“Barash” is an edgy Israeli film about two enamored teenage girls


It’s official: Israeli teenagers are too cool for us all. At least the teens in writer/director Michal Vinik’s Barash are. Seriously, this movie bleeds cool in a way a lot of American indies only wish they could. But the coolest part? Watching two angsty teenage girls fall for each other.


Naama Barash (Sivan Noam Shimon) is 17 and living in her older sister’s shadow at home and hanging out in the shadows with her friends at school. Outside of trying to score more drugs, life is pretty quiet until she runs into a strange girl in the school bathroom–Dana (Jade Sakori). Naama can’t help but stare at her, what with her piercings and shaved side, and Dana can’t help calling her out on it. It’s a pretty combative first meeting, but the two have to play nice when Naama’s friends invite Dana to hang.

These girls do a lot of drugs, and Dana knows how to get the good stuff. She gives off this air of having done and seen a lot in her young life, and Naama’s definitely intrigued. Soon they’re spending some one-on-one time together.

When Naama finally asks Dana why she hasn’t seen her around school before, she finds out Dana’s been dealing with some family issues of her own. Instead of making a big deal about it, Naama makes light of the situation. And just when you start thinking that might not have been the right move, Dana pushes her up against a tree and kisses her. They kiss at length and even hug. They’d punch me for saying this, but the whole thing is super adorable.

It’s not, however, Dana’s first tango. She quickly brings Naama into the gay bar life–club drugs and all. Dana’s ex is around too. She’s a slightly older power lesbian you just know is going to be trouble later. But this doesn’t stop Dana from freely showing Naama affection or Naama from loving every bit of it.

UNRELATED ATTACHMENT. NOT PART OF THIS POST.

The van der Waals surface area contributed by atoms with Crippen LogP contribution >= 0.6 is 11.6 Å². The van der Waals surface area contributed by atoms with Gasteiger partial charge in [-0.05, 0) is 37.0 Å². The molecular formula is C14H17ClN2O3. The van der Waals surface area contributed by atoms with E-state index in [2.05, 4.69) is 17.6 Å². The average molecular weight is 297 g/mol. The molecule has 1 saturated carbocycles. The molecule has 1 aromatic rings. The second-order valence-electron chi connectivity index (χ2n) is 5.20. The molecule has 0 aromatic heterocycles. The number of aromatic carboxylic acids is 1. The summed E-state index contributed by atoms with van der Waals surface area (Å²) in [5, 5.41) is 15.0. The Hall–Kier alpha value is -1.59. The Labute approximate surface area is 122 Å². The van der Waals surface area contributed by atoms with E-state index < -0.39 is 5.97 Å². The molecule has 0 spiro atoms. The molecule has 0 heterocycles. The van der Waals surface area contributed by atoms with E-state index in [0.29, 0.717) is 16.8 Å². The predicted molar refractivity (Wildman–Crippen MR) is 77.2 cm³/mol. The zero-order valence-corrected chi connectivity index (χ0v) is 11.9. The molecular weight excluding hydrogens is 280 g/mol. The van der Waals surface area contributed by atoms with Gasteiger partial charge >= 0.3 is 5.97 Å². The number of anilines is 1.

Naam & Hershko

Actually, she loved it a little too much. Luckily she’s got Dana to use as a walking stick. Assisting a wasted Naama home, Dana tries to snatch some important information out of her (ugh, don’t you hate it when people do that?). So, does Naama sleep with women too? Naama’s response is perfect for Naama: “I sleep with whoever I want, whenever I want, however I want.” 

Well, the natural response to that is to test that claim. On a separate, less wasted occasion (I don’t think there’s ever a moment where they’re not at least slightly under the influence), they start getting hot and heavy. It’s very easy on the eyes. And then Naama giggles. Yeah, mood killer. She just thinks it’s so funny. But when she looks to Dana for backup, she simply responds, “No.” There’s so much conviction in her voice, and I love it.

That sobers Naama up, who apologizes, admits she’s not used to this, and then takes the lead! Unfortunately, she does so with the finesse and speed of a teenage boy, and it’s bad. Dana doesn’t laugh her out of the room though and instead takes the lead herself. And now we’re getting somewhere. Suffice it to say, Naama walks home that night with a look on her face that screams “well-fucked.”

From there they flirt openly at school, make out heavily in public buses, and continue to get spaced out in gay bars. They’re really cute together. But there’s a lot going on for both of them in the background and simplicity has its limits. Dana’s mom is institutionalized, her manipulative ex is still in the picture, and she in a lot of ways is a self-destructive, insecure young woman. For her part, Naama’s enamored like she’s never been before and balancing that with her family drama.


And on that note, what a pleasant surprise those scenes with her family are. A pivotal subplot in Barash is Naama’s family life and the search for her missing sister. Amazingly, there isn’t one mundane scene. What’s more, for Naama family life is a separate reality from what’s going on with her and Dana. I mean really, how do you even begin to tell your parents you’re in love with a girl when your sister is missing? This subplot also provides a great opportunity for Vinik to highlight some of the internal prejudices currently present in Israel.

I found Barash to be a really enjoyable film. It’s effortlessly modern, with an awesome soundtrack and likable characters. Moreover, it’s a unique offering amongst lesbian cinema today. I can’t help but hope we see the releases of more films in the same vein.

Barash will be playing in Sydney, Australia on February 25 and April 3 as part of the Mardi Gras Film Festival. Check with your local LGBT film festival to find out when it’ll be playing near you.

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